Publisher: Tor Books , This specific ISBN edition is currently not available. View all copies of this ISBN edition:. Synopsis About this title American mountaineers George and Fred explore the mysteries of Nepal as tour guides, and are caught up in a plot to foil the capture of the Abominable Snowman "synopsis" may belong to another edition of this title. Buy New Learn more about this copy. Other Popular Editions of the Same Title. Tor Books, Hardcover. Tor Books, Softcover. Voyager, Softcover. Search for all books with this author and title. Customers who bought this item also bought. Most of it's junk mail or bills, and even the real stuff is, like, official news from Kim Stanley Robinson was born in A native Californian, he is the author of the Nebula Award-winning Red Mars and several other highly regarded SF novels, including his acclaimed Three Californias trilogy.
Escape From Kathmandu (Kobo eBook) | The Avid Reader - Davis, CA
About the author. Sean Curtin Follow.
- Escape from Kathmandu.
- Measuring Academic Research. How to Undertake a Bibliometric Study.
- Inbound Tours.
- Coroners Journal: Forensics and the Art of Stalking Death;
- Escape from Kathmandu.
George and Freds will go on to greater heights as they explore the mysteries of Nepal, from Shangri-La to Kathmandu's governmental bureaucracy, in Escape from Kathmandu by Kim Stanley Robinson. Kim Stanley Robinson was born in A native Californian, he is the author of the Nebula Award-winning Red Mars and several other highly regarded SF novels, including his acclaimed Three Californias trilogy.
Great escape from Kathmandu Air... - Phulchoki
Read an Excerpt 1 Usually I'm not much interested in other people's mail. I mean when you get right down to it, even my own mail doesn't do that much for me. Most of it's junk mail or bills, and even the real stuff is, like, official news from my sister-in-law, xeroxed for the whole clan, or at best an occasional letter from a climbing buddy that reads like a submission to the Alpine Journal for the Illiterate. Taking the trouble to read some stranger's version of this kind of stuff? You must be kidding. But there was something about the dead mail at the Hotel Star in Kathmandu that drew me.
And there at the bottom of the stairs was a big wooden letter rack nailed to the wall, absolutely stuffed with mail. Above the rack a cloth print of Ganesh stared down with his sad elephant gaze, as if he represented all the correspondents who had mailed these letters, whose messages were never going to reach their destinations. It was dead mail at its deadest. And after a while it got to me. I became curious. Such a lot of wasted effort! Once upon a time these names had taken off for Nepal, a long way away no matter where they were from.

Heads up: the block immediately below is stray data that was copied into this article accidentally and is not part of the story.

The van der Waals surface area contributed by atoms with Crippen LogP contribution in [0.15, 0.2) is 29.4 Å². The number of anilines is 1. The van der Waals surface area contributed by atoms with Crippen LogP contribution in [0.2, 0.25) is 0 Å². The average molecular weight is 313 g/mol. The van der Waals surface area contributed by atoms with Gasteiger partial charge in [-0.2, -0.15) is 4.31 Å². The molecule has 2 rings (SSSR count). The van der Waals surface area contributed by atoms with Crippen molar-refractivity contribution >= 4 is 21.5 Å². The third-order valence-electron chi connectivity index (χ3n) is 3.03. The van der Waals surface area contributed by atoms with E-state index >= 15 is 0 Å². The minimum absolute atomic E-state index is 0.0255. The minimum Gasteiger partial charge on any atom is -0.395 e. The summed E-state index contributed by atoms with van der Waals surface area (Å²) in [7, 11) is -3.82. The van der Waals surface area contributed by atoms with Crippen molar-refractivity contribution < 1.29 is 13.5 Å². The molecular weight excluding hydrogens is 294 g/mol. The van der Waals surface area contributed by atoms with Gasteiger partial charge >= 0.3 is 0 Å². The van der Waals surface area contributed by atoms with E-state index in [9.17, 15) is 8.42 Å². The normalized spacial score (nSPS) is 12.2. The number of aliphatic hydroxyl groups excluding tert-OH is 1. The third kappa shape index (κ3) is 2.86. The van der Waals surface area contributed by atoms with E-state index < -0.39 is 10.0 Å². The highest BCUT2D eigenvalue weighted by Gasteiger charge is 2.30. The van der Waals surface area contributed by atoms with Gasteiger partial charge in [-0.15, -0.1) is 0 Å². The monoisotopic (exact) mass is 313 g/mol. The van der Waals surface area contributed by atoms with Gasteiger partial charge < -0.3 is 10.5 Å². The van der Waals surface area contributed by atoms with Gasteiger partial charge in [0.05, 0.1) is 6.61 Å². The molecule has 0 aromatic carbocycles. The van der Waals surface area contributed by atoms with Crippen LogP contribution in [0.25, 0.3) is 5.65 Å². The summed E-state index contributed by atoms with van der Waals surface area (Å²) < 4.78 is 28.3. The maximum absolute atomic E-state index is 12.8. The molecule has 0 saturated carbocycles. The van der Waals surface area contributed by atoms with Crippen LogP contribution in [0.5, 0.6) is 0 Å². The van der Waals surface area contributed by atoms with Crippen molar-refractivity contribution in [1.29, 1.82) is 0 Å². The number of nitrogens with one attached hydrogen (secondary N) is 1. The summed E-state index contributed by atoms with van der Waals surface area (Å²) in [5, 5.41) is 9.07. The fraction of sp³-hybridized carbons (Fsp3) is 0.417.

And back home some relative or friend or lover had taken the time to sit down and write a letter, which to me is like dropping a brick on your foot as far as entertainment is concerned. Heroic, really. Your sister-in-law had her baby, and I'm going back to school. When will you be home?
But George had left for the Himal, or had checked into another hotel and never been to the Star, or was already off to Thailand, Peru, you name it; and the heartfelt effort to reach him was wasted. One day I came into the hotel a little wasted myself, and noticed this letter to George Fredericks. Just glancing through them all, you know, out of curiosity.
And this letter to George was the thickest letter-sized envelope there, all dusty and bent permanently across the middle. Slowly, reluctantly, I shoved the letter back into the rack. I tried to satisfy my curiosity by reading a postcard from Koh Samui: "Hello!
I'd like to be notified of new arrivals in the following categories.
Do you remember me? I had to leave in December when I ran out of money. I'll be back next year. I put the card back and hoisted myself upstairs.
Postcards are all alike. But that letter to George, now.
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